[Techtalk] getting the time as a string in c

Dan dan at cellectivity.com
Thu Sep 29 19:20:05 EST 2005

>     timestring[strlen(timestring)-1] = " ";

Just in case you haven't noticed this subtle point yet, in C you use
double quotes for a string and single quotes for a character:

  char *str = "a string";
  char ch = 'x';

The difference is much more fundamental than "a character is a string of
length one". A "char" is a primitive type like an "int"; in fact, in C
you can declare an "unsigned char", because a character is just a byte. 

A string is an array of characters. So the following is wrong:

  char *str = "a string";
  str[0] = "X";    /* Compiler complains here. */

That's because you must set str[0] to a character, not a string (array):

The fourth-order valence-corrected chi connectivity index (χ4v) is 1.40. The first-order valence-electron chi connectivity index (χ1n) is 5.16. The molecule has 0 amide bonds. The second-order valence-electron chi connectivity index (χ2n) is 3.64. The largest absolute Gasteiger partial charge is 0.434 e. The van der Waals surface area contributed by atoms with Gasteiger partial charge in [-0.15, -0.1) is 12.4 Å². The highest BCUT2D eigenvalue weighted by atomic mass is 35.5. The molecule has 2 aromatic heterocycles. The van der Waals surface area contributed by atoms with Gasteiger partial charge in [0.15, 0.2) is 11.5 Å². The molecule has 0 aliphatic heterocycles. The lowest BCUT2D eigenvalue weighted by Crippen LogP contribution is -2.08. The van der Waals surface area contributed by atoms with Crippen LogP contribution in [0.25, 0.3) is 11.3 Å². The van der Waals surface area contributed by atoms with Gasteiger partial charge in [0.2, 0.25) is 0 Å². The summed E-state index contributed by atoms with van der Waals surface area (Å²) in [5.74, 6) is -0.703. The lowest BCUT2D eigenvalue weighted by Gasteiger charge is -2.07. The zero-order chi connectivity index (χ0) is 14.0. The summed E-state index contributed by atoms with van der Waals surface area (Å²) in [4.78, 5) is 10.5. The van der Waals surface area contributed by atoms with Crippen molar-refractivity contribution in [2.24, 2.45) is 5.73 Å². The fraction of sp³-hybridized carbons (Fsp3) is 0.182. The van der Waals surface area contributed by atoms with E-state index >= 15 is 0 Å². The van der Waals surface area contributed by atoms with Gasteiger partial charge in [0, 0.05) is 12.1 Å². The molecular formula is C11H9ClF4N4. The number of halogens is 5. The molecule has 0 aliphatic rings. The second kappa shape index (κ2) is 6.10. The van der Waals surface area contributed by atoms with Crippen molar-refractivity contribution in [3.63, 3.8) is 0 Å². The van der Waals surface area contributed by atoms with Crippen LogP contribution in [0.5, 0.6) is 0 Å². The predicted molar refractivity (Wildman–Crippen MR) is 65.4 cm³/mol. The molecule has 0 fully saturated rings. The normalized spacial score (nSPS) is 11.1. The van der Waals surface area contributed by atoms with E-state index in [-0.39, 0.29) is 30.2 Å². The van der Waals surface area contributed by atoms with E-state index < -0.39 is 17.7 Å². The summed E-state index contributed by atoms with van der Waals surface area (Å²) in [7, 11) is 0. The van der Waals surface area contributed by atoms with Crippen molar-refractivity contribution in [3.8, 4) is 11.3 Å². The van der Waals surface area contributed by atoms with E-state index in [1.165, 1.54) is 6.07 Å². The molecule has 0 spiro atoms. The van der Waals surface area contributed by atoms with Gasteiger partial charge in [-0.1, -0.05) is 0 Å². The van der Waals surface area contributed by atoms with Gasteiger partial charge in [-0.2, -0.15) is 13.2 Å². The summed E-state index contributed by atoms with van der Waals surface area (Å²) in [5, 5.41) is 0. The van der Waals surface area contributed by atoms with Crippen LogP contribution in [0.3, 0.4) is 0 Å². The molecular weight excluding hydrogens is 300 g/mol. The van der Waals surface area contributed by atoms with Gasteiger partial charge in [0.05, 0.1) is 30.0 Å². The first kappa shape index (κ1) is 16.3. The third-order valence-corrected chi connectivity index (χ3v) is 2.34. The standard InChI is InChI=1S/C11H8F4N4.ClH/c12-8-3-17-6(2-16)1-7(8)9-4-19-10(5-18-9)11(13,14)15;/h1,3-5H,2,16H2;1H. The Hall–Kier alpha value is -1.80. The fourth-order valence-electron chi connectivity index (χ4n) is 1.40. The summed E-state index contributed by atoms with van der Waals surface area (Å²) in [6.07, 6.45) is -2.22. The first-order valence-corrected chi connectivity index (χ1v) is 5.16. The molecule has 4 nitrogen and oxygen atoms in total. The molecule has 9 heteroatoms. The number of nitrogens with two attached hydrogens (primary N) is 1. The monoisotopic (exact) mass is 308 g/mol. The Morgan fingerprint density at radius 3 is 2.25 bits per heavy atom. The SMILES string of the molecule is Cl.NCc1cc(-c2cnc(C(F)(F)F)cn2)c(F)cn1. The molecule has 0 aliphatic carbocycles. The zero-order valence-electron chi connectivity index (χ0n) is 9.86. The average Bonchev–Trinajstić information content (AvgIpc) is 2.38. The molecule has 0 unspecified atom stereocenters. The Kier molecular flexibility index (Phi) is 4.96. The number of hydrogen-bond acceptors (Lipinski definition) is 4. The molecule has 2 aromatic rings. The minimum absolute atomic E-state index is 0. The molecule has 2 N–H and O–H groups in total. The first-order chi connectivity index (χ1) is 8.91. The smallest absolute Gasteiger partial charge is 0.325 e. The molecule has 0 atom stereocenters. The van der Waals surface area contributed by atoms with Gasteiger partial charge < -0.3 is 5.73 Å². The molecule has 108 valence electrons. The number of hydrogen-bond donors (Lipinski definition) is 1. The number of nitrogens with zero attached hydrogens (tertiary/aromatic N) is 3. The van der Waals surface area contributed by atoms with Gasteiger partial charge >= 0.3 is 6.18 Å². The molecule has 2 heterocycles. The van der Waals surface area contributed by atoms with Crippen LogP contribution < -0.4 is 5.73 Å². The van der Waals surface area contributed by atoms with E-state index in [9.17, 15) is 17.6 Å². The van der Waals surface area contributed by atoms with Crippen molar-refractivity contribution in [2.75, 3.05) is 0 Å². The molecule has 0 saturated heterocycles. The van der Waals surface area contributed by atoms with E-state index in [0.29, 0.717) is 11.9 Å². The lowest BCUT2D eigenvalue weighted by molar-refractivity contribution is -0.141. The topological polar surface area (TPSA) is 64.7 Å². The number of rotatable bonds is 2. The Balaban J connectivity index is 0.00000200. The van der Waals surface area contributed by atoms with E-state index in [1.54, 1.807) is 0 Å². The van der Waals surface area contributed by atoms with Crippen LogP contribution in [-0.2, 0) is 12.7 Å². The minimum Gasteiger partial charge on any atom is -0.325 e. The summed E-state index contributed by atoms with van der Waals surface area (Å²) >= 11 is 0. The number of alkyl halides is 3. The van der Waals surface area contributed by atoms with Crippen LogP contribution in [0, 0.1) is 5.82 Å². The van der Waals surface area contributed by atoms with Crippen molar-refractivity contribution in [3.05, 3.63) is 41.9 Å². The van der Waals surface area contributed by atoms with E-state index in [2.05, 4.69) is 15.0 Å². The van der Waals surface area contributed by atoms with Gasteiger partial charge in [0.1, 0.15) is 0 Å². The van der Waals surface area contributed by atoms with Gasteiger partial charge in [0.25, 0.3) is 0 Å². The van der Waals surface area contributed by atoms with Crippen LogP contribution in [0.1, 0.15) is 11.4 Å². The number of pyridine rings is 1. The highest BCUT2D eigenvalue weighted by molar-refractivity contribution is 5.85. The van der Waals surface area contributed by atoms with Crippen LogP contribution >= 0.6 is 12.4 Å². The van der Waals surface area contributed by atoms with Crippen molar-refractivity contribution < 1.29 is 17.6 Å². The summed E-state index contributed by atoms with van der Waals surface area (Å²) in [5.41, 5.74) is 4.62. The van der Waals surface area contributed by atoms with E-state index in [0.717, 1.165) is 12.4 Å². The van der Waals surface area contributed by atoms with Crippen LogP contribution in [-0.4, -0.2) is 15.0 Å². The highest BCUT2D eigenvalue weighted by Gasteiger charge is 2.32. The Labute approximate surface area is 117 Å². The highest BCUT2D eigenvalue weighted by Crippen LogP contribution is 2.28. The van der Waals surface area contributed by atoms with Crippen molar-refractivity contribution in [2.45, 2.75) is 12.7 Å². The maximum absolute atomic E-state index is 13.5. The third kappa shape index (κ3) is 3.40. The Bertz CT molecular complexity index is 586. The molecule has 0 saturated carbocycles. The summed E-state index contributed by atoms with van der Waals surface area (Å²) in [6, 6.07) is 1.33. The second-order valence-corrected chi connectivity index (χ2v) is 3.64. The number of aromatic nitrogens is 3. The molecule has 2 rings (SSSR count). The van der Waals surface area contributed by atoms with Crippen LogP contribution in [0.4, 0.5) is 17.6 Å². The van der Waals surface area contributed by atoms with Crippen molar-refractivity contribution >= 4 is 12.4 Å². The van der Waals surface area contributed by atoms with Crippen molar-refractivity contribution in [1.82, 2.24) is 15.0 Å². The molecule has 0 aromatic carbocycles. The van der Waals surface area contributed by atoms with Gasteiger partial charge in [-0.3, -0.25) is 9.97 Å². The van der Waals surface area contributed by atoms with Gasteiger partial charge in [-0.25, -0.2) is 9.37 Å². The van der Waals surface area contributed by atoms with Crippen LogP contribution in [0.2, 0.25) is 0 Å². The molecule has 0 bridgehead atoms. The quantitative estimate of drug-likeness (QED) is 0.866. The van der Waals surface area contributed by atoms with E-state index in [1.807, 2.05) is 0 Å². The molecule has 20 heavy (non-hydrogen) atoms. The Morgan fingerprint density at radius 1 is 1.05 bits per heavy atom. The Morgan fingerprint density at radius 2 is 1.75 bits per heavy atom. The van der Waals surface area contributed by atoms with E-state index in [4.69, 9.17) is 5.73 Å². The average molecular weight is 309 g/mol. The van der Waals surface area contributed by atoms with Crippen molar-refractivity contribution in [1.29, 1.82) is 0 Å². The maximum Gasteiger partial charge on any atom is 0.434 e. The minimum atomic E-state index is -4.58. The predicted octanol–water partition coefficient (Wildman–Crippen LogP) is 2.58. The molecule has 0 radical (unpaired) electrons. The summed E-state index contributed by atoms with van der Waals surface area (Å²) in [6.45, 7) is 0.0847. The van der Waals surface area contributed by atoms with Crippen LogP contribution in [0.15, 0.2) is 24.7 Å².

str[0] = 'X'    /* Okay */

This is not just a matter of the compiler splitting hairs; characters
and strings behave very differently. For example, consider these two

  void setValues(char ch, char *str) {
    ch = 'X';       /* No effect outside the function. */
    strcpy(str, "foo");   /* Changes str outside the function. */

In effect, the character is passed by value and the string is passed by
reference (pointer). More accurately, the pointer is passed by value,
but what it points to is not copied and so is passed by reference.

No one ever had memory leak from a character; the problems come from

  Never ascribe to malloc() that which can adequately be explained
  by stupidity.
       - Jim Greenly, professor at Georgia Institute of Technology

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